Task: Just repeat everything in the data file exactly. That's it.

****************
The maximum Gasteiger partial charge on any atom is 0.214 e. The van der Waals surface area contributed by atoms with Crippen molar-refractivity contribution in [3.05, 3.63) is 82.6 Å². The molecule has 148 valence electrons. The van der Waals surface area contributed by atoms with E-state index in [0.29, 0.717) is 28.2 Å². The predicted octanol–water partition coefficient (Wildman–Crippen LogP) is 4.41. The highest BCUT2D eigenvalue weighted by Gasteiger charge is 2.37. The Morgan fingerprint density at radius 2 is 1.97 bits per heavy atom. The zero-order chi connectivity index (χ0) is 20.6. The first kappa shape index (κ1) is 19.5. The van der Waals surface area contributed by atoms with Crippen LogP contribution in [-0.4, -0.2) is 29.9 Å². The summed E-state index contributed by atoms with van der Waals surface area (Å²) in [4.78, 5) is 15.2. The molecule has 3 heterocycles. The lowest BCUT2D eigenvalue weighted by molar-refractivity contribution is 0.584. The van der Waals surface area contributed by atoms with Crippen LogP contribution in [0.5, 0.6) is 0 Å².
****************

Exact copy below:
The maximum Gasteiger partial charge on any atom is 0.214 e. The van der Waals surface area contributed by atoms with Crippen molar-refractivity contribution in [3.05, 3.63) is 82.6 Å². The molecule has 148 valence electrons. The van der Waals surface area contributed by atoms with E-state index in [0.29, 0.717) is 28.2 Å². The predicted octanol–water partition coefficient (Wildman–Crippen LogP) is 4.41. The highest BCUT2D eigenvalue weighted by Gasteiger charge is 2.37. The Morgan fingerprint density at radius 2 is 1.97 bits per heavy atom. The zero-order chi connectivity index (χ0) is 20.6. The first kappa shape index (κ1) is 19.5. The van der Waals surface area contributed by atoms with Crippen LogP contribution in [-0.4, -0.2) is 29.9 Å². The summed E-state index contributed by atoms with van der Waals surface area (Å²) in [4.78, 5) is 15.2. The molecule has 3 heterocycles. The lowest BCUT2D eigenvalue weighted by molar-refractivity contribution is 0.584. The van der Waals surface area contributed by atoms with Crippen LogP contribution in [0.5, 0.6) is 0 Å².